Acute and chronic effects of hot water immersion on inflammation and metabolism in sedentary, overweight adults
journal contributionposted on 31.10.2018, 14:09 by Sven P. Hoekstra, Nicolette BishopNicolette Bishop, Steve H. Faulkner, Stephen BaileyStephen Bailey, Christof LeichtChristof Leicht
Regular exercise-induced acute inflammatory responses are suggested to improve the inflammatory profile and insulin sensitivity. As body temperature elevations partly mediate this response, passive heating might be a viable tool to improve the inflammatory profile. This study investigated the acute, and chronic effects of hot water immersion on inflammatory and metabolic markers. Ten sedentary, overweight males (BMI: 31.0±4.2 kg/m2) were immersed in water set at 39°C for 1 h (HWI) or rested for 1 h at ambient temperature (AMB). Venous blood was obtained prior to, immediately post and 2 h post-session for assessment of monocyte intracellular heat shock protein 72 (iHsp72) and plasma concentrations of extracelullar heat shock protein 72 (eHsp72), interleukin-6 (IL-6), fasting glucose, insulin and nitrite. Thereafter, participants underwent a 2-week intervention period, consisting of 10 hot water immersion sessions (INT). Eight BMI-matched participants (BMI: 30.0±2.5 kg/m2) were included as control (CON). Plasma IL-6 and nitrite concentrations were higher immediately following HWI compared to AMB (IL-6 p<0.001, HWI: 1.37±0.94 to 2.51±1.49 pg/ml; nitrite p=0.04, HWI: 271±52 to 391±72 nM), while iHsp72 expression was unchanged (p=0.57). In contrast to resting iHsp72 expression (p=0.59), fasting glucose (p=0.04, INT: 4.44±0.93 to 3.98±0.98 mmol/l), insulin (p=0.04, INT: 68.1±44.6 to 55.0±29.9 pmol/l) and eHsp72 (p=0.03, INT: 17±41% reduction) concentrations were lowered after INT compared to CON. HWI induced an acute inflammatory response and increased nitric oxide bioavailability. The reductions in fasting glucose and insulin concentrations following the chronic intervention suggest that hot water immersion may serve as a tool to improve glucose metabolism.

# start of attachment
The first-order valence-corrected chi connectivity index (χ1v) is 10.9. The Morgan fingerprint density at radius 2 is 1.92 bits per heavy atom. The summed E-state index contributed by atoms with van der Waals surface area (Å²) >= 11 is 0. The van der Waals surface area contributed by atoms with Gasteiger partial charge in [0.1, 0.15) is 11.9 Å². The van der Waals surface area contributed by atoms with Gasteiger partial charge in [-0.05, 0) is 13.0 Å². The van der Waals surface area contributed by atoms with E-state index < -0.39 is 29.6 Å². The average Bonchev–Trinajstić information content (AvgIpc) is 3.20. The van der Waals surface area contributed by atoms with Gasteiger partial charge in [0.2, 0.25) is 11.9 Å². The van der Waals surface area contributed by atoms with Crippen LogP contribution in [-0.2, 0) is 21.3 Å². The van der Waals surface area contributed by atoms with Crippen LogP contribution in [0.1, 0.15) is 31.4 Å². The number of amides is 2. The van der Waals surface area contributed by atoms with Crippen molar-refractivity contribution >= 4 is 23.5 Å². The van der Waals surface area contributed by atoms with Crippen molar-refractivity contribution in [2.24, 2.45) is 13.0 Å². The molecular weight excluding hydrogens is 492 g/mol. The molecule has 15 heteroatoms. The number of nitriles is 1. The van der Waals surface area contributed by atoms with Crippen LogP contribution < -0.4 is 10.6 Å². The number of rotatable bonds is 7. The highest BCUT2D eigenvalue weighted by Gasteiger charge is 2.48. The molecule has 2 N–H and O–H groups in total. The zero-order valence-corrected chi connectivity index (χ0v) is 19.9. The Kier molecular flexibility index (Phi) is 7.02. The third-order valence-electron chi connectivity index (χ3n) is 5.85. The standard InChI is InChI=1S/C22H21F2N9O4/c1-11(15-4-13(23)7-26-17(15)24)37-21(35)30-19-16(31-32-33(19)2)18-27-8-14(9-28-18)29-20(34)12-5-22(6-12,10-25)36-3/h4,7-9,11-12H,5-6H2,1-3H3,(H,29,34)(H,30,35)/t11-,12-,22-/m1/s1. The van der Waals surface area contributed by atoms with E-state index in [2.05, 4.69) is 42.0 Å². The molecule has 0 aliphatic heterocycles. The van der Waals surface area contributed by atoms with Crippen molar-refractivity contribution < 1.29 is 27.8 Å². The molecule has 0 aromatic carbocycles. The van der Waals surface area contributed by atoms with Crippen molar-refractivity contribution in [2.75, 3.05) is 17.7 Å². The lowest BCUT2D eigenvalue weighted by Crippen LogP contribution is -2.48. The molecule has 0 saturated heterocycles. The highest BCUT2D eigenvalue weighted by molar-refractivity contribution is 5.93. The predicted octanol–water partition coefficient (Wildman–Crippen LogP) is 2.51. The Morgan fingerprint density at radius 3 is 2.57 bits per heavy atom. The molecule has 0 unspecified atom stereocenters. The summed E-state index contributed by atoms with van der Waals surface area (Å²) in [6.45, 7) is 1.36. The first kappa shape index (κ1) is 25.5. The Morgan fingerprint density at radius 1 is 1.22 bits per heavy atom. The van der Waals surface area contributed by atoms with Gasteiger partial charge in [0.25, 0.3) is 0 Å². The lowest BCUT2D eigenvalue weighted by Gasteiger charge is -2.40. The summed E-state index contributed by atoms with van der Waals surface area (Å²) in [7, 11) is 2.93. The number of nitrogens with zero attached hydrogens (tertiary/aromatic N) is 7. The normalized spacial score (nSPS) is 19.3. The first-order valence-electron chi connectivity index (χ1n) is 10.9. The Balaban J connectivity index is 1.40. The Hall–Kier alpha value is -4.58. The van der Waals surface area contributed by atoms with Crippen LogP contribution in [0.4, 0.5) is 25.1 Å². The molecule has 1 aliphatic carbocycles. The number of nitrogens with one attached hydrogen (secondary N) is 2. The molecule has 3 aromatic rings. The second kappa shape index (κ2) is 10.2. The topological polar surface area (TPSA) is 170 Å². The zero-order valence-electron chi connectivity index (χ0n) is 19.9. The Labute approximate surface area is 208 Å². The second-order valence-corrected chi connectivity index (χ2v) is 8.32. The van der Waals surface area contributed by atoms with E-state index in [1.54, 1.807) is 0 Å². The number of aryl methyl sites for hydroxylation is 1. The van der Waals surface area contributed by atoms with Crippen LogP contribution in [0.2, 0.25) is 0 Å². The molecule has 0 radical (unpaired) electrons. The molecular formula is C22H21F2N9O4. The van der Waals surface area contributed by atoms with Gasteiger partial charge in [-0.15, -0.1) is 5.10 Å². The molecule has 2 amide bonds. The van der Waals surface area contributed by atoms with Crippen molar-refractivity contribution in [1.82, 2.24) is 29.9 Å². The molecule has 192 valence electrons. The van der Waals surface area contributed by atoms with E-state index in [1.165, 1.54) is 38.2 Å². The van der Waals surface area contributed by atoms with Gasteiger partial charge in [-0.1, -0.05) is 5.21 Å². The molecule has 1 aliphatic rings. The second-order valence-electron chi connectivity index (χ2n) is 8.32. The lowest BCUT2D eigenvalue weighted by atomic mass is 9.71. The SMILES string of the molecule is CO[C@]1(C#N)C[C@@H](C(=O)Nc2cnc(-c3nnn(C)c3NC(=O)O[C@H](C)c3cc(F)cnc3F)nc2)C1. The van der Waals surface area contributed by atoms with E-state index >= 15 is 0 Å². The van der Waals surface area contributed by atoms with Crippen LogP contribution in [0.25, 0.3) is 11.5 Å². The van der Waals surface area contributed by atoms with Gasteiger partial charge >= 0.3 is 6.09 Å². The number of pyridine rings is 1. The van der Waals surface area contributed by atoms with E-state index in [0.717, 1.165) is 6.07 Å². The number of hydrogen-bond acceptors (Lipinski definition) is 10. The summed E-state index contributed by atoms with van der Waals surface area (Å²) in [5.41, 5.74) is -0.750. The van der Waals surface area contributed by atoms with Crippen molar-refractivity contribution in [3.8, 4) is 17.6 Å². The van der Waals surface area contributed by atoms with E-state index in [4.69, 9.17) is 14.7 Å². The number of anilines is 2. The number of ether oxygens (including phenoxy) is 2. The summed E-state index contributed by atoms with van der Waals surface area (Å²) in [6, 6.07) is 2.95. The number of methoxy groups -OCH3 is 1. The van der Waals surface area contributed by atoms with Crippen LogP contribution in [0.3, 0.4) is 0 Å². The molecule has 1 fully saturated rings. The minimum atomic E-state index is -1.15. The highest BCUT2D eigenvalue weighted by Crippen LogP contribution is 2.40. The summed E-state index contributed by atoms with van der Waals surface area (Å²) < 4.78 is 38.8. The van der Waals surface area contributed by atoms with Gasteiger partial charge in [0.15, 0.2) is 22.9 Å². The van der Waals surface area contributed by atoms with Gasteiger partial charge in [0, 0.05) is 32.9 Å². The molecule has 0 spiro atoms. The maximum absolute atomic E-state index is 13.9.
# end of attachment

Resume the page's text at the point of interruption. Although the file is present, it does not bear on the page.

- Sport, Exercise and Health Sciences